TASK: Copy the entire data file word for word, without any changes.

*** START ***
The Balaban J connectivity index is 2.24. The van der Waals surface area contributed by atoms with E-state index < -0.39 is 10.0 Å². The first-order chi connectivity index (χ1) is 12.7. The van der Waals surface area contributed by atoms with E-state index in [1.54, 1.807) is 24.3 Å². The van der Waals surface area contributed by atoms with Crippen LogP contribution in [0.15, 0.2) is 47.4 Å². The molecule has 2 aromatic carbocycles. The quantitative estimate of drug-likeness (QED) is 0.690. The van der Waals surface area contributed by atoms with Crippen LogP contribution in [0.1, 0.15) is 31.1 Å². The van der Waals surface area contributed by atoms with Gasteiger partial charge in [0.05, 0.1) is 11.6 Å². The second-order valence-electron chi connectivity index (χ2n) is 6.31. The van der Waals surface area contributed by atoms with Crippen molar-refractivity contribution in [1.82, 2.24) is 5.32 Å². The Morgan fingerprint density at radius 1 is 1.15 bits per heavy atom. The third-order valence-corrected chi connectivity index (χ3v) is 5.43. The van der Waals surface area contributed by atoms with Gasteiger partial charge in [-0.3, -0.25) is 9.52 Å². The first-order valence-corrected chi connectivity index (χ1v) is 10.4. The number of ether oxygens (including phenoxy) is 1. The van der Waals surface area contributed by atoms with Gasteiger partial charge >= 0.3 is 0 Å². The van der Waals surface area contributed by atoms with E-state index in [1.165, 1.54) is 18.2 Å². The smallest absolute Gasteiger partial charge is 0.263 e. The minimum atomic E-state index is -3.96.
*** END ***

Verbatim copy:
The Balaban J connectivity index is 2.24. The van der Waals surface area contributed by atoms with E-state index < -0.39 is 10.0 Å². The first-order chi connectivity index (χ1) is 12.7. The van der Waals surface area contributed by atoms with E-state index in [1.54, 1.807) is 24.3 Å². The van der Waals surface area contributed by atoms with Crippen LogP contribution in [0.15, 0.2) is 47.4 Å². The molecule has 2 aromatic carbocycles. The quantitative estimate of drug-likeness (QED) is 0.690. The van der Waals surface area contributed by atoms with Crippen LogP contribution in [0.1, 0.15) is 31.1 Å². The van der Waals surface area contributed by atoms with Gasteiger partial charge in [0.05, 0.1) is 11.6 Å². The second-order valence-electron chi connectivity index (χ2n) is 6.31. The van der Waals surface area contributed by atoms with Crippen molar-refractivity contribution in [1.82, 2.24) is 5.32 Å². The Morgan fingerprint density at radius 1 is 1.15 bits per heavy atom. The third-order valence-corrected chi connectivity index (χ3v) is 5.43. The van der Waals surface area contributed by atoms with Gasteiger partial charge in [-0.3, -0.25) is 9.52 Å². The first-order valence-corrected chi connectivity index (χ1v) is 10.4. The number of ether oxygens (including phenoxy) is 1. The van der Waals surface area contributed by atoms with Gasteiger partial charge >= 0.3 is 0 Å². The van der Waals surface area contributed by atoms with E-state index in [1.165, 1.54) is 18.2 Å². The smallest absolute Gasteiger partial charge is 0.263 e. The minimum atomic E-state index is -3.96.